Image of CDN.

Source: DigitalOcean

Imagine your website is like a bakery with only one location. Customers from nearby can get their beloved baked goods quickly. But those far away face a long wait.

Well, a content delivery network (CDN) is like opening bakeries all over the world! Visitors get their content from the closest location. Basically, everyone enjoys a lightning-fast experience no matter where they are.

Cloudflare is a popular (and free!) way to get your CDN set up.

A CDN, like Cloudflare, takes all of the files on your site and delivers them to your visitors from the server closest to them. This cuts down the time it takes for your site to load.

Minimize HTTP requests

Every time a visitor loads your page, their browser sends requests for each element. Think: images, scripts, etc.

Well, the fewer requests, the faster it loads and the better the user experience.

Here's how to minimize them:

  • Combine files: Some plugins (like WP Rocket) help combine CSS and JavaScript files, reducing external HTTP requests.
  • Simplify your design: If possible, declutter your layout to use fewer elements overall. Limit the number of fonts and fancy images on each page.

Put lazy loading to work

To review from earlier, lazy loading means images below the part of the page people see only load as the visitor scrolls down.

This is an ideal feature for long blog posts with lots of photos.

It makes the initial page load feel much faster, which is great for user experience!

Many image optimization plugins like Smush have this feature built-in.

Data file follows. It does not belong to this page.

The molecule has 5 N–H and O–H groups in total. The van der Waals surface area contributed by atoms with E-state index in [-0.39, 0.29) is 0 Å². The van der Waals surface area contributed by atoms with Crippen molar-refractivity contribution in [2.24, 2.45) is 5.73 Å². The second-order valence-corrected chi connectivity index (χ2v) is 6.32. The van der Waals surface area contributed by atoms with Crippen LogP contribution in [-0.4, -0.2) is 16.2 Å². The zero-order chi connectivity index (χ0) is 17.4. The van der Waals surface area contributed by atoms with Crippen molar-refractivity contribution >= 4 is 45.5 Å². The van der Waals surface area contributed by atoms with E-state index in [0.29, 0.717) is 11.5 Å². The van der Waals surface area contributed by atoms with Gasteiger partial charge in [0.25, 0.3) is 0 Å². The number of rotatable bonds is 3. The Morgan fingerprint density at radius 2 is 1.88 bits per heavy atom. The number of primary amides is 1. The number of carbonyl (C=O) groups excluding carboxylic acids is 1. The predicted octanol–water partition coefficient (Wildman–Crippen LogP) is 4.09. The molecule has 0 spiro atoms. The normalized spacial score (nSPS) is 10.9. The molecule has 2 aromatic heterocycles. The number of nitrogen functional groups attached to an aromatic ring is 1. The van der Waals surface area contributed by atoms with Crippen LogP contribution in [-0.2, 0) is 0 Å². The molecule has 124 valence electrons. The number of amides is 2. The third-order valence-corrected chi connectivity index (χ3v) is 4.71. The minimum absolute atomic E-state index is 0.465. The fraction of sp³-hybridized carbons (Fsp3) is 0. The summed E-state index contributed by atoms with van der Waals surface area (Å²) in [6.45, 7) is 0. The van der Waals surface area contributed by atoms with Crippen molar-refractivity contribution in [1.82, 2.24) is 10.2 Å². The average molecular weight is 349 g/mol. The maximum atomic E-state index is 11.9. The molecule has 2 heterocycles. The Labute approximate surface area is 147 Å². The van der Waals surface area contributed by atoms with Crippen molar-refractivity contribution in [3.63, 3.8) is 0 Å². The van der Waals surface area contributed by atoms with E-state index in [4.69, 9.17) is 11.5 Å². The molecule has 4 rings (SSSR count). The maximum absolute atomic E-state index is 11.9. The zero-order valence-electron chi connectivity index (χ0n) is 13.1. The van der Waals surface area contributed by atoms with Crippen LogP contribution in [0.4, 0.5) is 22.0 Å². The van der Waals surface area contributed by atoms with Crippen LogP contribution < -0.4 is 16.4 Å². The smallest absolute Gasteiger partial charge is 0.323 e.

How to check your website speed

First things first, do you know what your website speed is? If not, GTmetrix is a great, free way to check.

You have to create an account, but it's easy. You just enter your name and email. And then create a password.

An image showing where you add and analyze your URL.

So, head to GTMetrix. Create an account. Paste in your website URL, and hit Analyze.

GTmetrix gives you an overall site performance score and a list of factors affecting your site's speed.

I analyzed a site and added the performance score as an example below. See its B average and performance score of 81%? That's a snapshot of your site's overall speed.

An example of at GTmextrix grade and performance score. This is showing a B grade.

This score is decent. But it also shows there's lots of room for improvement! Like an A with 90% performance!

Now, let's talk Web Vitals.

These are metrics Google uses to measure user experience on your website, especially on mobile devices.

They focus on things like:

  • How quickly the most important part of your page loads
  • Whether scripts slow down the initial loading
  • If your layout jumps around while things load

The example shows that the site needs to improve the loading time of its largest element!

An image showing the GTmetrix breakdown of speed or other performance issues on a website.

And what's great is that GTmetrix points you directly to those problems. Like these large images that need to be shrunken down.

It even gives you suggestions on how to compress your images! Thanks a lot, GTmetrix.

A final site testing tip: Test your site from several locations around the world using GTmetrix's settings. That way you know if visitors in different places have different experiences.

How will you speed up WordPress?

You now know how to speed up your WordPress to the max!

Faster load times mean happier visitors, better search engine rankings, and more potential for your site to succeed. Or at least end up with a score like this one!

An image showing an example of an A grade GTmetrix score.

But don't feel like you have to do everything at once to speed up WordPress. Pick one or two things to try first. Compress images or use a caching plugin. You'll see the improvement!

You might need more advanced techniques or a hosting upgrade as your site grows.

The key is to keep learning and finding ways to make things even faster. So, what will you do first? Let me know!

And before you go! Here are some more free resources to help you with your WordPress site: